So if you are a person that tends to have knee problems, for guys that do jiu jitsu, this is a huge problem.

People who do jiu jitsu oftentimes are stuck in a hip flexion, and that doesn’t promote good gluteal activity.

And if there’s no gluteal activity, that’s usually, in terms of the glute mac, that’s usually when the knees drop inward, into that internal rotation.

And then the tibias will externally rotate as an act of compensation.

So if you are a person that does like jiu jitsu, or any kind of ground work if you’re a wrestler, this is going to be a really good technique for you.

If you are a person that suffers from knee pain, it’s quite likely that this is something that will give you quite an advantage.

Just simply because, especially people who’ve had ACL tears, the most common biomechanical trait that I’ve found with people who have gotten ACL tears is that they do have an excessive external tibial torsion, along with an excessive femoral rotation coming inward.

I do hope that you found this video to be informative.

Pl like it and share it with your friends.

Anything you guys can do to help me out with sharing this information is always appreciated on my end.

This is Naudi Aguilar of Functional Patterns reminding you to live intentionally and not habitually.

2018-09-21T14:20:52+00:00

20 Comments

  1. Zac Fenech June 1, 2015 at 11:53 am - Reply

    hey mate I have ossgoodsclaters on my knees I’m 25 and in so much pain what’s the best thing to try fix it ?

    • JO STOREY January 23, 2016 at 4:44 pm - Reply

      Osgoods should have sorted it’s self when all your growth plates fuse which for men I think is sometime around 21. I would get it checked again. The IT band may need some work as this helps for my son who has it although is painful at the time

      • DajM February 2, 2016 at 9:58 am - Reply

        I’ve had Osgoods since I was 14. I’m 38. I train lots of adult athletes with it, as well. It is common for it to not correct itself, as you say, by adulthood.

  2. Kym June 2, 2015 at 9:19 am - Reply

    Would you give your take on dead lifts and Pilates. Thank You for your time and all your amazing work 🙂

  3. Lauren June 5, 2015 at 11:55 am - Reply

    Naudi, I have found in my practice that the hip flexors often strongly come in to play with this type of situation. It seems like a very good approach to both stretch the hip flexors and utilize the information presented here as a very nice combination for a good treatment protocol. Thank you as always for this information.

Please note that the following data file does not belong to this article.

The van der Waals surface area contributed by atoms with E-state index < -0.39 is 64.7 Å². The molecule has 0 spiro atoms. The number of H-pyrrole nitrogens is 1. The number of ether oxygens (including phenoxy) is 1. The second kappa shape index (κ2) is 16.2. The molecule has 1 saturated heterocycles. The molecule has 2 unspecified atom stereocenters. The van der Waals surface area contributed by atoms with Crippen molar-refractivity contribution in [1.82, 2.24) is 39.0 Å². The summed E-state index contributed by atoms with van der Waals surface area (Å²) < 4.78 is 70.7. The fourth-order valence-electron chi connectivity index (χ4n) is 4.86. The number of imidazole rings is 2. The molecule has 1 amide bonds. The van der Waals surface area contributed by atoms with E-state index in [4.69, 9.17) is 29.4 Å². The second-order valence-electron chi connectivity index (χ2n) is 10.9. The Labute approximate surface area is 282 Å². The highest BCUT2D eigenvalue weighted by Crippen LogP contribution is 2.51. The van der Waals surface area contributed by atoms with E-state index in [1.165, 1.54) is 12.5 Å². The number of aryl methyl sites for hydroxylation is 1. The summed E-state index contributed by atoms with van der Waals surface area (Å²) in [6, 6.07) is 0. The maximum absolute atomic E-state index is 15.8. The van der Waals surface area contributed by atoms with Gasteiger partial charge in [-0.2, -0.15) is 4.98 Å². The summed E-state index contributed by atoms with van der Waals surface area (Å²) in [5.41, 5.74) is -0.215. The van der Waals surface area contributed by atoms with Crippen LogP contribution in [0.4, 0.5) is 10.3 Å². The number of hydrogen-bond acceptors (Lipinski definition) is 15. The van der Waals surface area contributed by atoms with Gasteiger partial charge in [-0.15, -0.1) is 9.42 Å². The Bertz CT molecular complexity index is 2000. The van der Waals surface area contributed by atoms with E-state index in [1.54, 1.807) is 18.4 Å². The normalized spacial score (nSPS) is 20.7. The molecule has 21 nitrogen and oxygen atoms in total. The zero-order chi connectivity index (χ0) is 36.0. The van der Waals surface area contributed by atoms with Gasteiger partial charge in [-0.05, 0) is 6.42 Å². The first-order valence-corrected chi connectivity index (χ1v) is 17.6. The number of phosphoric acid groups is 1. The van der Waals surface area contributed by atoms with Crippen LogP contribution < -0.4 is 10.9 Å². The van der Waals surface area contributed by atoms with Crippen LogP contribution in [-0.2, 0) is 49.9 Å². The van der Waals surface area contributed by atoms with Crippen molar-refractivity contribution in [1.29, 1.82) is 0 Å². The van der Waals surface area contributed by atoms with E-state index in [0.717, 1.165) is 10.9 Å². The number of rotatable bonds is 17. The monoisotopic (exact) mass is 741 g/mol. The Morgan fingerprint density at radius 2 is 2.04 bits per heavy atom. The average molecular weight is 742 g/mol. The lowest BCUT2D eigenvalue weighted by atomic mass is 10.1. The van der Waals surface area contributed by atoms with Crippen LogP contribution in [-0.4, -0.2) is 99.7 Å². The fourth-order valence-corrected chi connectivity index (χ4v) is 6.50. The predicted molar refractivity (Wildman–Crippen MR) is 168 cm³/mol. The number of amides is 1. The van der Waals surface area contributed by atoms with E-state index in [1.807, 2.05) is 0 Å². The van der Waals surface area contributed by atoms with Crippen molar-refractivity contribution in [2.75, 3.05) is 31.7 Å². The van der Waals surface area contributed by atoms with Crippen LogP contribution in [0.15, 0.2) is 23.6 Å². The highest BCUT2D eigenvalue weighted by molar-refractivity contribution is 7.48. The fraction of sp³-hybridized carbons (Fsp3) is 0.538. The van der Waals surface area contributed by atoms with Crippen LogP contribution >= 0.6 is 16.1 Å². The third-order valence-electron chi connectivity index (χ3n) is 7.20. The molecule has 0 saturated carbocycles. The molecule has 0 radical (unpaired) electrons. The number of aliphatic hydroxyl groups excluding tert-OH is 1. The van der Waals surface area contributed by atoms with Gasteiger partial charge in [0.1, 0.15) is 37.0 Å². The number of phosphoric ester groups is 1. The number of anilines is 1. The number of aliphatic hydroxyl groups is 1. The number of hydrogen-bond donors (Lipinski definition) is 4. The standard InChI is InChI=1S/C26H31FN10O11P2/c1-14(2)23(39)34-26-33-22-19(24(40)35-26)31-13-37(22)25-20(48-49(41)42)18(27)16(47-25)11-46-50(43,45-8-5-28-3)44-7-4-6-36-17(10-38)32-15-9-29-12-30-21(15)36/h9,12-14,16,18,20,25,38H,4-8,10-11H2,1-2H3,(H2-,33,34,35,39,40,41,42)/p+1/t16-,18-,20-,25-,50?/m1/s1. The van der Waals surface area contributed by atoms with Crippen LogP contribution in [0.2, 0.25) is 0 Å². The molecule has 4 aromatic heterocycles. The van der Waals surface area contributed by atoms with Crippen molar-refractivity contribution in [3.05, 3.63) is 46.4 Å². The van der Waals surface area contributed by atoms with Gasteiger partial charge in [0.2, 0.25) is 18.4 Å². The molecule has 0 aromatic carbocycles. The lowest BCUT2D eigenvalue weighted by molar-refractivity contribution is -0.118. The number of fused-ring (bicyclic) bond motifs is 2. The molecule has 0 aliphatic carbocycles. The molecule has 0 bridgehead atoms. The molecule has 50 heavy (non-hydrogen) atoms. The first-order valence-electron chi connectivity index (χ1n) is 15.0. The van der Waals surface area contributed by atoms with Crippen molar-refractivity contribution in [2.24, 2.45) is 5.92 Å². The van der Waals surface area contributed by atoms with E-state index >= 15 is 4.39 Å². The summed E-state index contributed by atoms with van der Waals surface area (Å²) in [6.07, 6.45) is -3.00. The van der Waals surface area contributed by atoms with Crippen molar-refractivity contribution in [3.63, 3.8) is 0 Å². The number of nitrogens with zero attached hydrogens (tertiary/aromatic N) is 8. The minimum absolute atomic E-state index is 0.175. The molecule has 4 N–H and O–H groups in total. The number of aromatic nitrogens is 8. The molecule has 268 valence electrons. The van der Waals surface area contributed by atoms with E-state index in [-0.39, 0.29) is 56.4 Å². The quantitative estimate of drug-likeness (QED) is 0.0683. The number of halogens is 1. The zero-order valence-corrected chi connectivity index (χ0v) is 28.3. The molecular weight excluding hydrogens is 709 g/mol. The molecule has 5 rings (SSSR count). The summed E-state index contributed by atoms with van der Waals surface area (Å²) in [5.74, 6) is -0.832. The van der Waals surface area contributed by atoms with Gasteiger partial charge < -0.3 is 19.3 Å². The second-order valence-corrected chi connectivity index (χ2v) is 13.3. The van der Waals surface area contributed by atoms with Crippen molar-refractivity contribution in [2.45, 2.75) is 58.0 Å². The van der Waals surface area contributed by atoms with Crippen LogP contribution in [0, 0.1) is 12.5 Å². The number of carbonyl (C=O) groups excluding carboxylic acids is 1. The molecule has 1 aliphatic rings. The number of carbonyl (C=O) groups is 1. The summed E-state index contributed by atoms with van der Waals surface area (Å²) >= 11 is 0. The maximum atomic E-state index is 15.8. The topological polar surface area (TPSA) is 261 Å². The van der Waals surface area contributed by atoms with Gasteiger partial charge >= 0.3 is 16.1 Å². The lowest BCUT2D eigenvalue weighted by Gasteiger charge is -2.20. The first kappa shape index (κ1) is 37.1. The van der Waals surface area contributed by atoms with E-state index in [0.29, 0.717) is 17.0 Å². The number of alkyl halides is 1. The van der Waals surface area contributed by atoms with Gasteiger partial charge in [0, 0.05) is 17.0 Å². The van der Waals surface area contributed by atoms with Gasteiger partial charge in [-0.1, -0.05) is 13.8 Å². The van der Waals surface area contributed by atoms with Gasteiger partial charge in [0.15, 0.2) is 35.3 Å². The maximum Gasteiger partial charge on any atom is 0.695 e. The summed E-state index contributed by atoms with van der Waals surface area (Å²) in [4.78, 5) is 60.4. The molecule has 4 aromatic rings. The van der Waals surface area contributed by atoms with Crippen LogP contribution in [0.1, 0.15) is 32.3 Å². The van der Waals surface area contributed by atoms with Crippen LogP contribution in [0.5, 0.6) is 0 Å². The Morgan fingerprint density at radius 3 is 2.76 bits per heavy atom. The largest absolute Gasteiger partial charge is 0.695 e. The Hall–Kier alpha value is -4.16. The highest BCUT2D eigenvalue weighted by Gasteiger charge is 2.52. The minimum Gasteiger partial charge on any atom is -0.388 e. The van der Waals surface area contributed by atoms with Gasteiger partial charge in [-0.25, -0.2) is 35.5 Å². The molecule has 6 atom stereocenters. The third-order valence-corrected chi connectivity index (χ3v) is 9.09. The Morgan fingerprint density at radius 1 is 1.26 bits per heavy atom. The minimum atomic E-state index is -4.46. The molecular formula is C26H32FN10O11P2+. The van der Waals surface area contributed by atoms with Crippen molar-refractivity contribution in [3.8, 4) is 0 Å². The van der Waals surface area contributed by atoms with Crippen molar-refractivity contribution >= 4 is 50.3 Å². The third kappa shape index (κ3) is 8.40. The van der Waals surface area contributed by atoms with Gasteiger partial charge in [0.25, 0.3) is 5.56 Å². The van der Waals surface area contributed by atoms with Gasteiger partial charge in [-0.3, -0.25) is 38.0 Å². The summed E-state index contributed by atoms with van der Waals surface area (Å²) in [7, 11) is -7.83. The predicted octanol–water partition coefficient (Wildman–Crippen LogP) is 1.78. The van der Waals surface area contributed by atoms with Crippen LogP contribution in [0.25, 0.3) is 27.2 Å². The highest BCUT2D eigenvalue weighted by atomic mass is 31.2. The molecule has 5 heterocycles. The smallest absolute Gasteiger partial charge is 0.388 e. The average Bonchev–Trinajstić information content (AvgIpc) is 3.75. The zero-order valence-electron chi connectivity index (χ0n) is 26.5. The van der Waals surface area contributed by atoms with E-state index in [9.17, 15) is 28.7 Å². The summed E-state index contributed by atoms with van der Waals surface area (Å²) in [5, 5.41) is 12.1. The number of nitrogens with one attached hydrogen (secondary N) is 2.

4. Andrea Jones June 6, 2015 at 8:42 am - Reply

    This is amazing thank you….I have so many clients that squat with there feet turned out …..Any information please for myself, I have had a acl reconstruction , they took the inside meniscus out left half of the outside there , but it is torn… I get a lot of calf and side of the knee pain, can you recommend anything i can do to help this please
    Andrea x

  5. Robyn June 7, 2015 at 1:00 pm - Reply

    HI Naudi

    I really enjoyed your explanation and demo – Thank you!

    Its the first post I’ve seen of yours and I look forward to finding more.

    Thank you!

  6. pascal August 25, 2015 at 11:42 am - Reply

    I am not sharing that idea that duck feet “stem from” external ischio, duck feet can not directly come from external ischio as that do not have a strong action in any pattern of movement. They can be as you remark because of an incorrect correction or adaptation of the femoral bone. Although the myofascial release method is useful to work with other trigger area in the gluteus area.

  7. Kevin Norris September 19, 2015 at 4:13 am - Reply

    Thank you very informative

  8. Tonia October 27, 2015 at 4:48 pm - Reply

    You are the first and only person I’ve heard address this issue. I have been trying to get doctors attention on this for some time as I have noticed a huge problem with my knees. I have had both my knees replaced when I was 19 and 20 years later I had them revised its been 3 years later and my knees are turning in more and more as I walk, mind you the artificial joints are checking out perfectly so there’s not a prob there but they feel week around the joint and I’ve been exercising in the gym to keep strength up and careful not to over do but doesn’t help, knees keep turning in. I would like to know if you have any further info on this that you wouldn’t mind sharing. I’d like to make sure I work the correct area. Thanks

  9. estee November 7, 2015 at 8:54 pm - Reply

    Great video.

  10. Mb November 22, 2015 at 12:11 pm - Reply

    Is this similar for pigeon toe?

  11. James November 25, 2015 at 6:03 pm - Reply

    Great info..I have a client with bad case of duck feet

  12. James November 27, 2015 at 3:13 pm - Reply

    i love ths video.. i have a clients with this problem

  13. Dr Bart February 14, 2016 at 12:21 pm - Reply

    Great info thanks!!

  14. Matt June 2, 2016 at 5:37 pm - Reply

    This is excellent advice if the source of the external rotation is the biceps femoris muscle. He mentions the flute as a source. One other source is the lateral gastrocnemius. A simple overhead squat assessment performed by a qualified personal trainer, PTA or physical therapist could isolate the overactive and under active muscles and help design a program that includes stretches, MFR and strengthening to correct the issue.

  15. Josh July 27, 2016 at 8:54 am - Reply

    Nice video! I’ll definitely be using this variation with some of my clients who fit that description!

  16. Dalton Pruitt August 13, 2016 at 3:26 pm - Reply

    Love your information, videos, and Instagram page!!! So much of this info I have started using!

  17. Leanne August 25, 2016 at 2:58 pm - Reply

    After years of Crossfit and other training, I recently had my posture corrected by a P.T who was absolutely spot on with my “duck feet”. I had never realized how much my knees flopped in, and am now making steps to correct this!

    Thanks for the fabulous info, it will be extremely helpful!